Can you say about being involved with The Color Purple in 2019 and The Color Purple – At Home last year?

The Color Purple was extraordinary in so many ways. I’d already felt very privileged to be a part of that glorious company. But as we performed the ‘At Home’ version in the midst of the early stages of a global pandemic, there was something truly magical sparked within us all. We carried the disruption and pain of the pandemic within us and it brought another dimension to that wondrous story of hope, redemption and love.

How was it being in the cast of NBC’s The Grinch Musical LIVE as Papa Who?

My goodness, this was soooo incredibly exciting. I think doing something so joyous and glorious at such a dark time just felt so incredibly redemptive. I think we all shared the sense and responsibility of bringing a little love and light to people’s homes – at Christmas nonetheless. Also, the sets, the costumes, the cameras were almost all overwhelming.

Having appeared in Caroline, or Change in Chichester, Hampstead and the West End, do you have any stand-out highlights from your time in the show?

There are probably too many stand-out memories from that show to narrow into highlights but I’d say during rehearsals – each time – just sitting and watching Sharon (D. Clarke) deliver Lot’s Wife gave me an education – really a masterclass – each and every time I watched. Sharon is a blessing and a wonder.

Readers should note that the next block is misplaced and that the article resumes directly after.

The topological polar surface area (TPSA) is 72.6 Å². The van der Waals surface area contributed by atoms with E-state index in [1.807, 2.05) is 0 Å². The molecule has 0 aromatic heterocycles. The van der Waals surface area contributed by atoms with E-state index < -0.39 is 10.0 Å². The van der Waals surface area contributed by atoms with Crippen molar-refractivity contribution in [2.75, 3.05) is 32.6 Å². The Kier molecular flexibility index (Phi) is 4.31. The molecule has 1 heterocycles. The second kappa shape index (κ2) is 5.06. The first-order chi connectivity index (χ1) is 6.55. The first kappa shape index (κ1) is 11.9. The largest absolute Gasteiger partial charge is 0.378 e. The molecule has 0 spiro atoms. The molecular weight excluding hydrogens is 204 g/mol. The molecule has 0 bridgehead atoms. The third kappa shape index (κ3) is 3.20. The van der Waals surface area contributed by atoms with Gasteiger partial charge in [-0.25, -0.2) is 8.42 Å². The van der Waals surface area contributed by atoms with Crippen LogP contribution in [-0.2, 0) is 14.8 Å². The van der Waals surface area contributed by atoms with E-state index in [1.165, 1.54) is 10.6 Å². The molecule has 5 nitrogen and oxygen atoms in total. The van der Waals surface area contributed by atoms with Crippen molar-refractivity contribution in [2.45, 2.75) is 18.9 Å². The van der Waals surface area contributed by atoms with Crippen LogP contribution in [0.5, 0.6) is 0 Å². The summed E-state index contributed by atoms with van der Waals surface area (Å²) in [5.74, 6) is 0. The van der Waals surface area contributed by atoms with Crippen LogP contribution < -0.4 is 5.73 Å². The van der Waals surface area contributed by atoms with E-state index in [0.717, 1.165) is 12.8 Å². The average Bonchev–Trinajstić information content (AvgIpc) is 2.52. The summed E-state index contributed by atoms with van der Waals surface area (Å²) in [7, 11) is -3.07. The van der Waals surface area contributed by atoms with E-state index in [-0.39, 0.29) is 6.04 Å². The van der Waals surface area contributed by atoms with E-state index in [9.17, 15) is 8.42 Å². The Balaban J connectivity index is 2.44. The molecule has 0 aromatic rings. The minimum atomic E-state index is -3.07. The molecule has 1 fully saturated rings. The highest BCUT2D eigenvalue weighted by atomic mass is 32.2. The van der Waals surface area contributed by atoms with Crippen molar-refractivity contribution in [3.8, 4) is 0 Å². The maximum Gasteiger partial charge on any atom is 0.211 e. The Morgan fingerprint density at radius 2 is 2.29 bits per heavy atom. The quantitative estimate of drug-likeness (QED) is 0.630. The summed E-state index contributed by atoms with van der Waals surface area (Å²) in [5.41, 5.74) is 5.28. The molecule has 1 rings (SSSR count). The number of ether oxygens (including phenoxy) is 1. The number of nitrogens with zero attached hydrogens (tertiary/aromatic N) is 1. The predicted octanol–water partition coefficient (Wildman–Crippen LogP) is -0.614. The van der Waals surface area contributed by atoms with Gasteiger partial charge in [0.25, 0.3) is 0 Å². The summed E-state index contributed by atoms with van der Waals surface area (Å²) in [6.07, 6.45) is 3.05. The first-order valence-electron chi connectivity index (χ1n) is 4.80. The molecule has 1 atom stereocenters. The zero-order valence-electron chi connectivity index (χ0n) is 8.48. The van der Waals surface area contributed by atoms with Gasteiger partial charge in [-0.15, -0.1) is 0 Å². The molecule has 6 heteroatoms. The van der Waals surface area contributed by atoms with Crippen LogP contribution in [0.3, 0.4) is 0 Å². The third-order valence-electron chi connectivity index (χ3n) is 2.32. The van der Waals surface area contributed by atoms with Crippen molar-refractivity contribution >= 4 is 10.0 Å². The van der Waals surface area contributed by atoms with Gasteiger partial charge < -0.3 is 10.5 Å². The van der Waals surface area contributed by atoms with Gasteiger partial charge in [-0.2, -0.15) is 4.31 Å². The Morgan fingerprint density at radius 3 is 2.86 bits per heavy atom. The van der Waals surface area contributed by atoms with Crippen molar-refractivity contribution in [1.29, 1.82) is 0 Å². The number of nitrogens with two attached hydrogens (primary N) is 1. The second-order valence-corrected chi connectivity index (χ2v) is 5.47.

In 2017, you played Nicely-Nicely Johnson in Guys and Dolls, how did you find your time playing the character?

I really loved that production. Guys and Dolls is set in Harlem and just as hip as it could be – what’s not to love. And c’mon, singing Sit Down, You’re Rocking the Boat set in a Harlem church! Wow! I also met a group of beautiful, generous souls, many of whom I still contact regularly. And, most importantly, I met my incredible, gorgeous girlfriend during that run.

How was it playing Klook in Klook’s Last Stand at Park Theatre, which saw you be nominated for an Offie Award for Best Actor?

Klook was a stunning show. It was the first (and only) time I’d done a two-hander and also was my introduction to the very special and generous Sheila (Atim). The book and music (by Ché Walker, Anoushka Lucas and Omar) were stunning. I also think I grew up a bit doing that show. I was asked to do a very hyper-alpha character for the first time and the challenge of that very much helped me grow as a performer.

You made your West End debut in The Lion King as Mufasa, what do you remember most from being in the musical?

Yikes. Loads. I guess my most exciting memory was going to my first costume fitting and seeing the costumes and set from behind the scenes. It was truly magical. I was in absolute awe. I also met Andrew Hume that very first day in wardrobe – he was just the loveliest, kindest person. I have never forgotten that.

Can you tell us about some of the other shows you’ve appeared in over the years which has included The Wild Party, Little Shop of Horrors and Sister Act?